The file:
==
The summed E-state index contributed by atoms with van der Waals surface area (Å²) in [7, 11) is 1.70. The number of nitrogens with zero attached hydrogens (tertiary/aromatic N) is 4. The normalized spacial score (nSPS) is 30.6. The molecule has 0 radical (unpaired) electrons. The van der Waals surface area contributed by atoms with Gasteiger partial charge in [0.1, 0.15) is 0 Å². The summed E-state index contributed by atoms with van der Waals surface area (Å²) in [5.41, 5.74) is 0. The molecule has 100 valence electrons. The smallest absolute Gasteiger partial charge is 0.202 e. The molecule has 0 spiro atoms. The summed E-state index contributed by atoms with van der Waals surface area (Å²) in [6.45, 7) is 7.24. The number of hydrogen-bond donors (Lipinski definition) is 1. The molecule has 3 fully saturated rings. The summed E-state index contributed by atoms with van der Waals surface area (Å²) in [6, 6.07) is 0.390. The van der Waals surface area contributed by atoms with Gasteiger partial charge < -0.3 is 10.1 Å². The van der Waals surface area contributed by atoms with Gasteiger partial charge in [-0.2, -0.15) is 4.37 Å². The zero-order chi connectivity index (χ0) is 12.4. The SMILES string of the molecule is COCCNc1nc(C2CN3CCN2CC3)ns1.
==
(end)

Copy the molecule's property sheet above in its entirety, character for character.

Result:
The summed E-state index contributed by atoms with van der Waals surface area (Å²) in [7, 11) is 1.70. The number of nitrogens with zero attached hydrogens (tertiary/aromatic N) is 4. The normalized spacial score (nSPS) is 30.6. The molecule has 0 radical (unpaired) electrons. The van der Waals surface area contributed by atoms with Gasteiger partial charge in [0.1, 0.15) is 0 Å². The summed E-state index contributed by atoms with van der Waals surface area (Å²) in [5.41, 5.74) is 0. The molecule has 100 valence electrons. The smallest absolute Gasteiger partial charge is 0.202 e. The molecule has 0 spiro atoms. The summed E-state index contributed by atoms with van der Waals surface area (Å²) in [6.45, 7) is 7.24. The number of hydrogen-bond donors (Lipinski definition) is 1. The molecule has 3 fully saturated rings. The summed E-state index contributed by atoms with van der Waals surface area (Å²) in [6, 6.07) is 0.390. The van der Waals surface area contributed by atoms with Gasteiger partial charge < -0.3 is 10.1 Å². The van der Waals surface area contributed by atoms with Gasteiger partial charge in [-0.2, -0.15) is 4.37 Å². The zero-order chi connectivity index (χ0) is 12.4. The SMILES string of the molecule is COCCNc1nc(C2CN3CCN2CC3)ns1.